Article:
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Posted in Aircraft, File Formats, Scenery, Tools, Aircraft & Modeling, Development | 15 Comments

Major Mobile Changes Coming!

Things have been quiet with the mobile product recently but that’s only because we have been working on some new features that we didn’t want to talk about until we had them running reasonably well on a variety of devices. Well, we have made some great progress and now I’m happy to start talking about it.

What’s the big secret?

So what have we been working on…..? Taking the entire X-Plane 10 Desktop flight model and aircraft systems! That means all of the physics, all of the systems, all of the datarefs, as well as 99.9% of the panel system and instruments*. I cannot emphasize enough how unprecedented this is on a mobile device…and it will be free of course. Read on for specifics…

Flight Model History

Let’s rewind time back to 2007 when the original iPhone was being released. We had about 25MB of memory to work with and a very limited processor. There was absolutely no choice but to prune the flight physics and all of the systems back to the bare minimum. This has been our mobile product’s foundation for the past 9 years…a reasonably good approximation of flight physics and systems that is adequate for mobile devices…but very limiting for us as developers and also a bit limiting for users as well. Lately, we’ve been moving over pieces of the desktop flight model a little bit at a time (for example, Airliners required a better slat and flap system) but it’s time consuming and tedious.

Where we’re headed…

Over the last couple of months we’ve been reorganizing our systems and now have most of the desktop systems running on our mobile product…even on the older devices that we support like the original iPad Mini/iPad 2/iPhone 4s. We’re still actively integrating the systems so it’s not ready for release just yet, but a lot of the work is done.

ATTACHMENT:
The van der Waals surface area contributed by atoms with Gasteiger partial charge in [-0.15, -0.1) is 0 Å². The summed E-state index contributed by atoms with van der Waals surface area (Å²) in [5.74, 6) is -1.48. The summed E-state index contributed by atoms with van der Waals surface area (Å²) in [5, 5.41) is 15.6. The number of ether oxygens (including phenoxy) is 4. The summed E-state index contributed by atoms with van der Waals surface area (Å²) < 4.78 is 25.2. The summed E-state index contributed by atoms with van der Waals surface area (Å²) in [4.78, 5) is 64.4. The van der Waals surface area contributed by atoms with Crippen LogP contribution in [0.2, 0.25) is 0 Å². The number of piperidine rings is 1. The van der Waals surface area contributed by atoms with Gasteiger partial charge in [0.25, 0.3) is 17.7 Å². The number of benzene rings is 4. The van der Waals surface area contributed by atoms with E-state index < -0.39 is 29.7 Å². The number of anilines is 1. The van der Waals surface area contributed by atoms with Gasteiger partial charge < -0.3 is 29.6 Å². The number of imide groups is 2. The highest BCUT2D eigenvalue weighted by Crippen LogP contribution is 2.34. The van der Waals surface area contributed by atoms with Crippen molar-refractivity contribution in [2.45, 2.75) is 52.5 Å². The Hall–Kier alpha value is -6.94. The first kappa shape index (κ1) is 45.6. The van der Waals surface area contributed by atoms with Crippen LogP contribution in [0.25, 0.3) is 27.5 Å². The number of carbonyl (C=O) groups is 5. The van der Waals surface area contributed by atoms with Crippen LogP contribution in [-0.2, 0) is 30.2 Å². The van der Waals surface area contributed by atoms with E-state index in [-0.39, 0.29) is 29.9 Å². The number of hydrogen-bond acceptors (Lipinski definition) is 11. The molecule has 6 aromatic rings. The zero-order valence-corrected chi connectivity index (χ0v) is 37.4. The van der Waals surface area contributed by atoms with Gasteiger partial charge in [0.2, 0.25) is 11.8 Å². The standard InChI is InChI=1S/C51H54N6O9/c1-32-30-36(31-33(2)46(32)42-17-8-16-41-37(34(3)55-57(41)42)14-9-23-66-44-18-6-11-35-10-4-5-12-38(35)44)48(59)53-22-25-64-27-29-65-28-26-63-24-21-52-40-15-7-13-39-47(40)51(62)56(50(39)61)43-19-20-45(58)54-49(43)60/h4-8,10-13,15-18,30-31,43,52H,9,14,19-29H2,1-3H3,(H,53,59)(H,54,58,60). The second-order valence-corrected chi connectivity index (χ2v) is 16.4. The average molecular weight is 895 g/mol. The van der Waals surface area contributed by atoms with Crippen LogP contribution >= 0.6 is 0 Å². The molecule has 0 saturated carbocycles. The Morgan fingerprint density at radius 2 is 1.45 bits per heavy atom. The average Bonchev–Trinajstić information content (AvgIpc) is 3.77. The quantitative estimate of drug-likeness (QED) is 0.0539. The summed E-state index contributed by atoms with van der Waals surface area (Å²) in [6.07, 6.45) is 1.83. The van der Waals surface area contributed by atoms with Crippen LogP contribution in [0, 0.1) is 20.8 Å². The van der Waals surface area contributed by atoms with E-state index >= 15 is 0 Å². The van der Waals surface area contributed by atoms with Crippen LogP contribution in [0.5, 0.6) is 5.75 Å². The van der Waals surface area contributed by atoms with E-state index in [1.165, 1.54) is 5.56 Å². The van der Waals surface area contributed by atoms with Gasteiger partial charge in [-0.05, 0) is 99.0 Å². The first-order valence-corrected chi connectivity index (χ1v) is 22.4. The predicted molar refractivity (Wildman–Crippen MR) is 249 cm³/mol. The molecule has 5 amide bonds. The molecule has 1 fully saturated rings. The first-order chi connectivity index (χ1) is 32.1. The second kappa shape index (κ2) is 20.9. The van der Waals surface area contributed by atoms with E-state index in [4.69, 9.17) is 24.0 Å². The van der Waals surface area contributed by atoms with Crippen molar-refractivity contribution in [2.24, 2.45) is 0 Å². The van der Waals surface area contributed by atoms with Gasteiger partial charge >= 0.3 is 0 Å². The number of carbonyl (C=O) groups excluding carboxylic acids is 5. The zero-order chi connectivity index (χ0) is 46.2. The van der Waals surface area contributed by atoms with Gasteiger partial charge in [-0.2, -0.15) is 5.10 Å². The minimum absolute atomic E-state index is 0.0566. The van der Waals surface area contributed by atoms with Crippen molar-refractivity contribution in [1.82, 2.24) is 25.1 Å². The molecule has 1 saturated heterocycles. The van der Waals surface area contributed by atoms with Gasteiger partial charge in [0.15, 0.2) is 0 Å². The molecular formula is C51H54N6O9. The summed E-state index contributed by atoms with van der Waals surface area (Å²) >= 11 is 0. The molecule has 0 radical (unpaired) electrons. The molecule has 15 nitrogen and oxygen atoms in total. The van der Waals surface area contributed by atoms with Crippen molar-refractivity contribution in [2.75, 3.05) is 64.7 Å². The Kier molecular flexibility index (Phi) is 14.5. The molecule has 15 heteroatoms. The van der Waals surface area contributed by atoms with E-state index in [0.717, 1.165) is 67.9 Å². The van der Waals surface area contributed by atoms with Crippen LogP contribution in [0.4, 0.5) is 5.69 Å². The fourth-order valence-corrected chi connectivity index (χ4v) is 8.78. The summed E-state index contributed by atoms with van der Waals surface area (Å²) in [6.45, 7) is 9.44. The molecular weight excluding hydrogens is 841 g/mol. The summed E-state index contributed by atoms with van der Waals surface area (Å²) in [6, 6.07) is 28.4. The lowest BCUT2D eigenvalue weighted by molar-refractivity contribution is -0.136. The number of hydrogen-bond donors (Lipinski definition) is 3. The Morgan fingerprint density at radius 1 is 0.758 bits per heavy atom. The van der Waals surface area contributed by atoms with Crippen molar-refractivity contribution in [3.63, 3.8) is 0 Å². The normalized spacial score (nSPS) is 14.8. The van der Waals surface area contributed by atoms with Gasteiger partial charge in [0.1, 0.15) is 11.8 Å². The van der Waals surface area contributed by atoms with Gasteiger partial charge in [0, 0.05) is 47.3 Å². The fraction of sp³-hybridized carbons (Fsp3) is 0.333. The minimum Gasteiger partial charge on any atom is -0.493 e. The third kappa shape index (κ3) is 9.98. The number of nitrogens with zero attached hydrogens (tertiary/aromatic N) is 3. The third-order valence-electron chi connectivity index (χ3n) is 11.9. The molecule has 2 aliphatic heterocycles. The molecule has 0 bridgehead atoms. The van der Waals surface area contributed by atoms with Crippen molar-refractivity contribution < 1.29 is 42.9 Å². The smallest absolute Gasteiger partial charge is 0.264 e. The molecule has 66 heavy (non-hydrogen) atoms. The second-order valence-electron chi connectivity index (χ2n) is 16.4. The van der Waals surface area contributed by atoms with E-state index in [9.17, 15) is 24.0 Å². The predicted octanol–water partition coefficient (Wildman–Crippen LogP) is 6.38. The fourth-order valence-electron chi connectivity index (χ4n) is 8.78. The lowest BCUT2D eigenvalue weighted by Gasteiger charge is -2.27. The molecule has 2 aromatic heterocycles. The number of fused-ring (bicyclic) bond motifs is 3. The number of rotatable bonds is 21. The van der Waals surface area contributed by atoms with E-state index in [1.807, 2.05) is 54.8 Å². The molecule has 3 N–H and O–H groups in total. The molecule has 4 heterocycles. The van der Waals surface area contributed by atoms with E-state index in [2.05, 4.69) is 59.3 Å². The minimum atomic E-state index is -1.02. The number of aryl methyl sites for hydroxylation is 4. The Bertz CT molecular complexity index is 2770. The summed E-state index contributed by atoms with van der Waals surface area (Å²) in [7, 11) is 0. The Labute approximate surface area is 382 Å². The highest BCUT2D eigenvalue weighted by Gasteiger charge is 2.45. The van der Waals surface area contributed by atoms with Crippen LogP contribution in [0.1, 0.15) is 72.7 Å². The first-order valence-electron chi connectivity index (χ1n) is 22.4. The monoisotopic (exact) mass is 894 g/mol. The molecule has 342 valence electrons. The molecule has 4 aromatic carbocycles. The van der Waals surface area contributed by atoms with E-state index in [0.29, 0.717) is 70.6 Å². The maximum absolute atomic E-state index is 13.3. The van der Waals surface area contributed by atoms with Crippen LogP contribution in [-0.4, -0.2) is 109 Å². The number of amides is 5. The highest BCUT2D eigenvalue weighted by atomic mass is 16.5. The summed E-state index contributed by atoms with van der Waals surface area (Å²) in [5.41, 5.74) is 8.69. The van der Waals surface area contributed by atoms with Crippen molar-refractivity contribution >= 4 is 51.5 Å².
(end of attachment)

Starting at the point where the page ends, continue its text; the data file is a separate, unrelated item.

So what does this mean for users? Archimedes said “Give me a lever and a place to stand and I will move the earth.” The mobile product sharing the flight model and systems with desktop is a HUGE….MASSIVE….LEVER. It means that mobile instantly gets an FAA Approved flight model…the same one that real pilots train on. An instantly improved autopilot, no more bounced landings (unless you fly like Ben…in which case you’ll still bounce ;)) full electrical, hydraulic, engine, prop, fuel, radios, navigation, pressurization, starter, trim and gear systems.

With all of those systems available in their entirety, it means that the beautiful 3D cockpits that our artists have been developing can come to life with interactivity to touch and manipulate all of the same systems that you can on desktop. Start/Shutdown the aircraft the right way, tune all of the radios, operate the full autopilot etc.

This is the symbiotic relationship that we’ve been talking about since the launch of V10 Mobile. Mobile feature development will improve the Desktop product, and Desktop features will trickle down into the Mobile product.

When is this happening?

Soon? I expect much of this to be done and the first update to happen by the spring for iOS and Android. It will not be done in one release but over several.

The release schedule and contents are still not completely concrete at this point but if I were to take a guess, I’d say that the first release will include the complete flight model. This will be an incremental update for end users because while the flight dynamics will change, the interaction will not change much. It will have the same simple 3 button autopilot and minimal interactivity with the 3D cockpit.